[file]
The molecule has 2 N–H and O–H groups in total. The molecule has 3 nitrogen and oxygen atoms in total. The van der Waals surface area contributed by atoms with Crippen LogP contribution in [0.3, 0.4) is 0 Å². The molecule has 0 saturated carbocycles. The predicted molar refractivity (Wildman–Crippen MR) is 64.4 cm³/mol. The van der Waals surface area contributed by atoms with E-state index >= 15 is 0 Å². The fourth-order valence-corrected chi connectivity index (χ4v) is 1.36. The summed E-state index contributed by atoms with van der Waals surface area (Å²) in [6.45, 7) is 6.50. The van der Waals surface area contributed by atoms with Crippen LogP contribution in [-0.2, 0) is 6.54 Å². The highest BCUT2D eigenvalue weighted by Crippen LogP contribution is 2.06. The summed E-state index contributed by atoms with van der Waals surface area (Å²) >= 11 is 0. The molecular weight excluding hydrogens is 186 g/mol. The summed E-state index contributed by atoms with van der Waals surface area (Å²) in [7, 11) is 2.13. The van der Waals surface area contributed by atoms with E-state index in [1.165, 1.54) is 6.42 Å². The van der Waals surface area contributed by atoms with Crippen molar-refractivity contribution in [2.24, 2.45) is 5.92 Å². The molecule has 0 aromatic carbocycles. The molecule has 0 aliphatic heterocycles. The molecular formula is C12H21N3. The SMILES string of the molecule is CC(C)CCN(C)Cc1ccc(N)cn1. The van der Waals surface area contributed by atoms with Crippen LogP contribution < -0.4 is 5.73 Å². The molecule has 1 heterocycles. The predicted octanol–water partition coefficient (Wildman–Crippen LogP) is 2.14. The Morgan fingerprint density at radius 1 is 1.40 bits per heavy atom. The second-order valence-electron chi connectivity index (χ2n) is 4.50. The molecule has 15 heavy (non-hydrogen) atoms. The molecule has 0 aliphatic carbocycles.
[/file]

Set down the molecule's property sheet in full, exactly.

The molecule has 2 N–H and O–H groups in total. The molecule has 3 nitrogen and oxygen atoms in total. The van der Waals surface area contributed by atoms with Crippen LogP contribution in [0.3, 0.4) is 0 Å². The molecule has 0 saturated carbocycles. The predicted molar refractivity (Wildman–Crippen MR) is 64.4 cm³/mol. The van der Waals surface area contributed by atoms with E-state index >= 15 is 0 Å². The fourth-order valence-corrected chi connectivity index (χ4v) is 1.36. The summed E-state index contributed by atoms with van der Waals surface area (Å²) in [6.45, 7) is 6.50. The van der Waals surface area contributed by atoms with Crippen LogP contribution in [-0.2, 0) is 6.54 Å². The highest BCUT2D eigenvalue weighted by Crippen LogP contribution is 2.06. The summed E-state index contributed by atoms with van der Waals surface area (Å²) >= 11 is 0. The molecular weight excluding hydrogens is 186 g/mol. The summed E-state index contributed by atoms with van der Waals surface area (Å²) in [7, 11) is 2.13. The van der Waals surface area contributed by atoms with E-state index in [1.165, 1.54) is 6.42 Å². The van der Waals surface area contributed by atoms with Crippen molar-refractivity contribution in [2.24, 2.45) is 5.92 Å². The molecule has 0 aromatic carbocycles. The molecule has 0 aliphatic heterocycles. The molecular formula is C12H21N3. The SMILES string of the molecule is CC(C)CCN(C)Cc1ccc(N)cn1. The van der Waals surface area contributed by atoms with Crippen LogP contribution < -0.4 is 5.73 Å². The molecule has 1 heterocycles. The predicted octanol–water partition coefficient (Wildman–Crippen LogP) is 2.14. The Morgan fingerprint density at radius 1 is 1.40 bits per heavy atom. The second-order valence-electron chi connectivity index (χ2n) is 4.50. The molecule has 15 heavy (non-hydrogen) atoms. The molecule has 0 aliphatic carbocycles.